League Manager Association (LMA) has stated that if clubs do not agree to play the remaining matches at neutral venues, then the 2019/20 season of the Premier League is likely to be canceled. LMA Chief Executive Richard Bevan stated that there isn't enough time to return to playing and completing the current season.
In an interview with BBC Sport, Bevan said that the government has already stated the guidelines regarding social distancing and it might not be possible to host matches at the home venue of a particular team.
Certain Premier League teams have been opposing the possibility of matches being played at neutral venues. Aston Villa Chief executive Christian Purslow said the plan would increase the risk of an economic "catastrophe" for his club should they fall out of the lucrative English top-flight. Brighton chief executive Paul Barber also admitted to "self-interest" in objecting to the proposals, while West Ham vice-chairman Karen Brady has claimed "no one wants" to play at neutral sites.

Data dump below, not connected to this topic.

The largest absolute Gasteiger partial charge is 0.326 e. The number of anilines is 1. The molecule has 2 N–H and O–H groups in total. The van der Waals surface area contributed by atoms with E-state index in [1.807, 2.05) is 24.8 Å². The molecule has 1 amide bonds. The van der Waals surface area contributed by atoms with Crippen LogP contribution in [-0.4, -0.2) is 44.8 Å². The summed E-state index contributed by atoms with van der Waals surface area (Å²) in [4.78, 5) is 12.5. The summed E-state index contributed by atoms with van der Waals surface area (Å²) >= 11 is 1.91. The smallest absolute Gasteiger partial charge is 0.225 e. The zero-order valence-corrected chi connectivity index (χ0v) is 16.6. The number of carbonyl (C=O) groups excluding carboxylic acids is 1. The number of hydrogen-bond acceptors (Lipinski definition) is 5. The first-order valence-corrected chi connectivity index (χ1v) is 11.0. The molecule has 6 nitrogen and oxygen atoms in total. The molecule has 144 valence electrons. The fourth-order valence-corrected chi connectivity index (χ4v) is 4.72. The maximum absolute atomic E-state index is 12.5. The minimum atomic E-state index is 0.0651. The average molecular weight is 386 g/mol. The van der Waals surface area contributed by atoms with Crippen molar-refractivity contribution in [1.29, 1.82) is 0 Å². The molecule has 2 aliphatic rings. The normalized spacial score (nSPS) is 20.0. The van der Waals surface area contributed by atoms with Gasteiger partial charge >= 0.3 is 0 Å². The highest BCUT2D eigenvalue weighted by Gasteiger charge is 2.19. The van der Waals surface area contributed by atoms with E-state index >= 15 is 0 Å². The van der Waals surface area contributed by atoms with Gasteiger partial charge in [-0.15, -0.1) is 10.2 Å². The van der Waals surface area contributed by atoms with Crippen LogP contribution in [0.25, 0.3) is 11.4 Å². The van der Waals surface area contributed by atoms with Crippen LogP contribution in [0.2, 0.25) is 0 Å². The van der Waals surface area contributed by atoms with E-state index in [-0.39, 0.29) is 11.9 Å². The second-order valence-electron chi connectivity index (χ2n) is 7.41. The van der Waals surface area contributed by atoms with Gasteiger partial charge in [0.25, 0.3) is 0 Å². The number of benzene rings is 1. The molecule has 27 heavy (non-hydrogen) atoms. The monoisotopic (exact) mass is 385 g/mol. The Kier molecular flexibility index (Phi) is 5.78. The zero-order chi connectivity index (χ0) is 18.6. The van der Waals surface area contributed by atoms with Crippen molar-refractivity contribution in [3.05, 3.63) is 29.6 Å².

Premier League chiefs believe they will only be given the green light from government to resume at a limited number of venues as it would reduce the strain on essential services and discourage gatherings of supporters near stadiums. But clubs at risk of relegation argue that the integrity of the competition would be compromised by the neutral-venue plan. One controversial idea being floated by those at risk at the bottom of the table is to scrap relegation for this season even if matches can restart.
"Villa could still be relegated even if no more matches took place should the Premier League choose to use the points-per-game model used by France's Ligue 1. Lyon have threatened legal action after missing out on a European place and the Premier League is keen to avoid a similar fallout, with the financial stakes even higher in England."